“We expect a significant increase in production of 3% for the current year”, said Dr Heinz-Jürgen Prokop recently in Frankfurt, Germany. This assessment is based on the international industrial production and the global machine tool demand, which are expected to develop well, according to Oxford Economics, VDW’s forecast partner. The forecast is also supported by the high order backlog from 2016. By November, the German manufacturers’ orders rose by 7%, driven by foreign countries. Internal orders remained at the previous year’s level. Overall, the German machine tool industry is particularly benefiting from the large-volume automotive project business worldwide.
The VDW forecast is based on the record year 2016. The German machine tools industry produced machines worth EUR 15.2 bn, an increase of approximately 1%. “With this, our industry achieved a production record”, explains Prokop.
With an export rate of 66%, exports fell by 3% to approximately EUR 9.1bn. This can be explained by pronounced demand damping in China. However, China remains the most important sales market for German machine tools. Nearly one-fifth went there in 2016.
In 2016, an average of 69,000 women and men were employed in the German machine tool industry. Capacity utilization in Germany was on an annual average of 88%. At 6.9 months, the order backlog was slightly higher than in 2015.
German machine tool manufacturers continue to be on top in the international competition. In 2016, it was successful to become a world champion of exporting countries ahead of Japan, VDW says. The manufacturers achieved an export result of EUR 7.6 bn without parts and accessories. The previous year’s winner Japan suffered heavy losses of more than one-fifth to EUR 6.3 bn. The reason is the weakness of the Asian sales market.
In production, Germany is one of the world’s leading companies as well. According to preliminary figures, Japan is only just ahead with EUR 11.4 bn before Germany with EUR 11.25 bn. The undisputed leader in production is and remains China with EUR 16.5 bn.
“2017 is characterized by many challenges that offer opportunities to generate new competitive advantages and expand our portfolio,” Prokop explains. This applies particularly to the area of digitally networked production and the solutions for Industry 4.0. Substantial potential lies in the consistent automation of the entire order process and in the elimination of process faults. High efficiency-increase in the double-digit percentage range is easily conceivable with networked solutions and it helps customers to be ahead of the competition, VDW says. Prerequisite is the acquisition and analysis of machine and process data. “In order to make this possible, we need flexible IT infrastructures from the machine to the cloud, that are affordable even for smaller manufacturing companies,” emphasizes Prokop. According to him, there are still hurdles to overcome. These are, among others, unresolved or non-harmonized topics of networking in production, such as standardization of interfaces, data security, data integrity, liability questions, qualification of employees, labor law and the like.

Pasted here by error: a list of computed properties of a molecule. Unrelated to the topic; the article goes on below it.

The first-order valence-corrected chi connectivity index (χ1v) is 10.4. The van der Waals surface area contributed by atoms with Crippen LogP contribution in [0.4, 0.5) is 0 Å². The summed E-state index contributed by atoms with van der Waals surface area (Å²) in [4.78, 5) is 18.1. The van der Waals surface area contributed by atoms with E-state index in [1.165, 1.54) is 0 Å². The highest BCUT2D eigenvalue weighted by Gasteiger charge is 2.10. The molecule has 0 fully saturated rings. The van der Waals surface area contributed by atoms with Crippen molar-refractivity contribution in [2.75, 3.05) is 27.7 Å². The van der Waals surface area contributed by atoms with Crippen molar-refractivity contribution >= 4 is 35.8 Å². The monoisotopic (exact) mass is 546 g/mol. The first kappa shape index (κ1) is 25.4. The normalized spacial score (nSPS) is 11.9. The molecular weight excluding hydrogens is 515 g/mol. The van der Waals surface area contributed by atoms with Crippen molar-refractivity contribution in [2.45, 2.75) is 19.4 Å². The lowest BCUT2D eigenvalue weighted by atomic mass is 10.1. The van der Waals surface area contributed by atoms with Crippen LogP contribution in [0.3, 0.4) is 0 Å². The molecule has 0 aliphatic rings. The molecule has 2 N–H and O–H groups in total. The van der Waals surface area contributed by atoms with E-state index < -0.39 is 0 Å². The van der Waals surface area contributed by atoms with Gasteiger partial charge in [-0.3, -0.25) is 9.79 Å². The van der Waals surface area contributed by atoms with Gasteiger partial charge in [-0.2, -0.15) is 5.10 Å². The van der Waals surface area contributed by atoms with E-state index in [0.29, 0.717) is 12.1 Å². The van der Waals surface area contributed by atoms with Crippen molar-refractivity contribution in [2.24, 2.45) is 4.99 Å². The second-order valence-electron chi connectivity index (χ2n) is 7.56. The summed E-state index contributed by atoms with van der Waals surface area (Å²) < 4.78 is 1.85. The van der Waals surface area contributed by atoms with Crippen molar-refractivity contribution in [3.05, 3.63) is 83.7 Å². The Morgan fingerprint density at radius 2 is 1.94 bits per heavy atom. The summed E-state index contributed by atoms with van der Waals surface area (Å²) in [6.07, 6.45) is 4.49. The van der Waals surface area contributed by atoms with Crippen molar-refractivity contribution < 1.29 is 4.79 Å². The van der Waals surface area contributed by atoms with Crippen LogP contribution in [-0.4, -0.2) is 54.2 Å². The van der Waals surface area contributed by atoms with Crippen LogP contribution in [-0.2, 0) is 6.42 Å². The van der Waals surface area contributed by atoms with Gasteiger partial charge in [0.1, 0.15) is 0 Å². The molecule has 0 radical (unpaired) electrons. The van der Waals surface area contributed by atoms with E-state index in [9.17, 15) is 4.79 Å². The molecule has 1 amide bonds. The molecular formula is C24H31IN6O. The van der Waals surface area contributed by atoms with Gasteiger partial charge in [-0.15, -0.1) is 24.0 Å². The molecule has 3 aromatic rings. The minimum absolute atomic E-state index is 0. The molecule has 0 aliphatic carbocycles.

According to VDW, another major factor in the future of the industry is electromobility. How the machine tool industry will be affected is, in the final analysis, still open, since not even the most urgent questions about the amount of pure electric vehicles or the change in the metal cutting rate have been clarified. The fact is that there will be a higher proportion of hybrid vehicles for a longer transitional period. Due to the combination of combustion engines and electric motors, the degree of complexity is expected to still require high chip volumes, according to German manufacturers. However, one thing remains undisputed for VDW: All companies that deliver to the automotive industry must complicitly deal with these issues. “The VDW supports its members and is currently analyzing what developments can be expected in which time periods, in order to provide the basis for a strategic business plan,” explains Prokop.
In summary, VDW chairman Heinz-Jürgen Prokop notes that the German machine tool industry is well equipped for the future. It is intensively working to make the world-wide competition weather-proof. The overwhelming majority of German machine tool builders will face the challenges ahead, be represented worldwide with service, sales and production, and will continue to expand their foreign structures. The global tooling needs are increasing, and the German manufacturers are at the forefront, says Prokop. Companies integrate new technologies into their products and develop new solutions. “I am sure that we will continue to play in the front line in the first league,” concludes the VDW chairman.
Many ideas and innovations for the production of tomorrow will be shown at EMO Hannover 2017. After a four-year break, the trade fair for metalworking will be held from September 18–23, 2017 in Hanover, Germany, under the motto ‘Connecting systems for intelligent production’. EMO 2017 has already set a record: 1,858 companies from more than 40 countries on almost 158,000 sq m of exhibition space have registered for the event so far.